Počet záznamů: 1  

Delineating large-scale migratory connectivity of reed warblers using integrated multistate models

  1. 1.
    0464521 - UBO-W 2018 RIV GB eng J - Článek v odborném periodiku
    Procházka, Petr - Hahn, S. - Rolland, S. - van der Jeugd, H. - Csörgö, T. - Jiguet, F. - Mokwa, T. - Liechti, F. - Vangeluwe, D. - Korner-Nievergelt, F.
    Delineating large-scale migratory connectivity of reed warblers using integrated multistate models.
    Diversity and Distributions. Roč. 23, č. 1 (2017), s. 27-40. ISSN 1366-9516
    Grant CEP: GA ČR GA13-06451S
    Institucionální podpora: RVO:68081766
    Klíčová slova: Acrocephalus scirpaceus * band encounter data * bird migration * loop migration * migratory connectivity * ring recovery data * ring recovery model * species distribution * survival
    Kód oboru RIV: EG - Zoologie
    Obor OECD: Ecology
    Impakt faktor: 4.614, rok: 2017

    Assessing the extent of large-scale migratory connectivity is crucial for
    understanding the evolution of migratory systems and effective species conservation. It has been, however, difficult to elucidate the annual whereabouts of migratory populations of small animals across the annual cycle. Here, we use the reed warbler (Acrocephalus scirpaceus) as one of the most frequently ringed passerines in Europe to demonstrate how ring re-encounter and geolocator data can be used to effectively quantify range-wide distribution of different populations.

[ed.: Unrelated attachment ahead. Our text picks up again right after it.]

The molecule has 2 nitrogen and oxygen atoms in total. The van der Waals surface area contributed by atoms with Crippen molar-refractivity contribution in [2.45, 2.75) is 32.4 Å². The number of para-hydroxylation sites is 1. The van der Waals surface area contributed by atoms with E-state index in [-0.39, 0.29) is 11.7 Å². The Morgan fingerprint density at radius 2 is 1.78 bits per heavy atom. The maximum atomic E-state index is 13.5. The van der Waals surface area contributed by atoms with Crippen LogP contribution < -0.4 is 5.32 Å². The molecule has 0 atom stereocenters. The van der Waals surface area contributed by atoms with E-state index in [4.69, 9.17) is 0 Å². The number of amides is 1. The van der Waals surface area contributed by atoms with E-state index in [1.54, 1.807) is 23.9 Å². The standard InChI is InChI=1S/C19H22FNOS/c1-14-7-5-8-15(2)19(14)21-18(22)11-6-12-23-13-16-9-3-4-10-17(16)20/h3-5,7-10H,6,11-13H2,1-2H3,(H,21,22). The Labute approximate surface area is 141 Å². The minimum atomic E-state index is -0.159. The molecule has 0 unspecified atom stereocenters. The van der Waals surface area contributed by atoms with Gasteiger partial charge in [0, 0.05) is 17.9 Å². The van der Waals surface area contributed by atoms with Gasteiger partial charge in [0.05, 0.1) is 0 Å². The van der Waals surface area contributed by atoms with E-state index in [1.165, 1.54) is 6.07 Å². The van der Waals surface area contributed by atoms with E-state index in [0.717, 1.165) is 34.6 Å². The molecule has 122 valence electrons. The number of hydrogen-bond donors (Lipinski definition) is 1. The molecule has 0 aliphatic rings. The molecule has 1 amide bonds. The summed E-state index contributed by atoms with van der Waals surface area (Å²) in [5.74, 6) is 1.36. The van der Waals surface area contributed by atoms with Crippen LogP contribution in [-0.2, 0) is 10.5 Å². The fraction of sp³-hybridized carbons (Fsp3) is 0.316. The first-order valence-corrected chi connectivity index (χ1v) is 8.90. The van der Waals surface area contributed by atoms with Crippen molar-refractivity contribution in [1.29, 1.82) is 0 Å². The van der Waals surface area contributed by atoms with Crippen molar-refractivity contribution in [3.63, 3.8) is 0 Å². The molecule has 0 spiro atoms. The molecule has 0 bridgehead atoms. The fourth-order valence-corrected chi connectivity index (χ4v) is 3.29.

Birds were ringed across Europe and re-encountered in Europe, Africa and the Middle East. We employed multistate models which quantify range-wide distribution of different breeding populations while accounting for the spatial and temporal heterogeneity in the re-encounter probabilities and differential age-specific survival during migratory and non-migratory periods. In addition, we integrated geolocator and breeding abundance data as well as human population density to provide a realistic picture of the year-round distribution of the reed warbler, a trans-Saharan migrant.
    Our modelling approach revealed frequent use of the western Mediterranean
    flyway for the majority of western European populations, but a higher absolute number of reed warblers used the eastern flyway. Further, many populations used different stopover areas during post- and pre-breeding migration, resulting in an anticlockwise loop migration pattern.
    The integrative modelling framework helped us to depict the range-wide migration pattern more realistically than raw ring re-encounter data would allow.
    Trvalý link: http://hdl.handle.net/11104/0263411